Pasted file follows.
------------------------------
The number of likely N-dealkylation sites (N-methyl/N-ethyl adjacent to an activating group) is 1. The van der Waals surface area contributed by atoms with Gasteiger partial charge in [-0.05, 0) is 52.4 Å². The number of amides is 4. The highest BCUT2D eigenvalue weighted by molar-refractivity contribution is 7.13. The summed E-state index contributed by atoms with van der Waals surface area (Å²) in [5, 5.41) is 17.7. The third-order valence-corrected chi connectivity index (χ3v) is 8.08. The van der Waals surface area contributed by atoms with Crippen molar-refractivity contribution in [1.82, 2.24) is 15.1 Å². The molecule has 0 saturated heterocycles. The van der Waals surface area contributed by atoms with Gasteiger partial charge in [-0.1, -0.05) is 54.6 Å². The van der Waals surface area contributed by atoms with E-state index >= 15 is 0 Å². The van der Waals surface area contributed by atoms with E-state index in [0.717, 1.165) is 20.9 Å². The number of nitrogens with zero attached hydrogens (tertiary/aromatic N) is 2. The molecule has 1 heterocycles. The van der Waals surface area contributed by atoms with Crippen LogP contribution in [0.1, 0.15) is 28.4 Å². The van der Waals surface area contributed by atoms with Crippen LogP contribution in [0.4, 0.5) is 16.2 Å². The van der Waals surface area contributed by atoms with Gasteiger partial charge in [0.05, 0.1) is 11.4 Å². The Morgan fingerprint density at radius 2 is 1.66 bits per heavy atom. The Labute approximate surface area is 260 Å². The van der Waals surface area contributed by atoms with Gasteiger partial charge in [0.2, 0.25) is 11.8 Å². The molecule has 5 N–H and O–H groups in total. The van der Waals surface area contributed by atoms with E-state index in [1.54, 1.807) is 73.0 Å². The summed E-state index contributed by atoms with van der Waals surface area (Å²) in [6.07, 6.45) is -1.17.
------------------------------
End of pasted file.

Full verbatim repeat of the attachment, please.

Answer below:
The number of likely N-dealkylation sites (N-methyl/N-ethyl adjacent to an activating group) is 1. The van der Waals surface area contributed by atoms with Gasteiger partial charge in [-0.05, 0) is 52.4 Å². The number of amides is 4. The highest BCUT2D eigenvalue weighted by molar-refractivity contribution is 7.13. The summed E-state index contributed by atoms with van der Waals surface area (Å²) in [5, 5.41) is 17.7. The third-order valence-corrected chi connectivity index (χ3v) is 8.08. The van der Waals surface area contributed by atoms with Crippen molar-refractivity contribution in [1.82, 2.24) is 15.1 Å². The molecule has 0 saturated heterocycles. The van der Waals surface area contributed by atoms with Gasteiger partial charge in [-0.1, -0.05) is 54.6 Å². The van der Waals surface area contributed by atoms with E-state index >= 15 is 0 Å². The van der Waals surface area contributed by atoms with E-state index in [0.717, 1.165) is 20.9 Å². The number of nitrogens with zero attached hydrogens (tertiary/aromatic N) is 2. The molecule has 1 heterocycles. The van der Waals surface area contributed by atoms with Crippen LogP contribution in [0.1, 0.15) is 28.4 Å². The van der Waals surface area contributed by atoms with Crippen LogP contribution in [0.4, 0.5) is 16.2 Å². The van der Waals surface area contributed by atoms with Gasteiger partial charge in [0.05, 0.1) is 11.4 Å². The Morgan fingerprint density at radius 2 is 1.66 bits per heavy atom. The Labute approximate surface area is 260 Å². The van der Waals surface area contributed by atoms with Gasteiger partial charge in [0.2, 0.25) is 11.8 Å². The molecule has 5 N–H and O–H groups in total. The van der Waals surface area contributed by atoms with E-state index in [1.54, 1.807) is 73.0 Å². The summed E-state index contributed by atoms with van der Waals surface area (Å²) in [6.07, 6.45) is -1.17.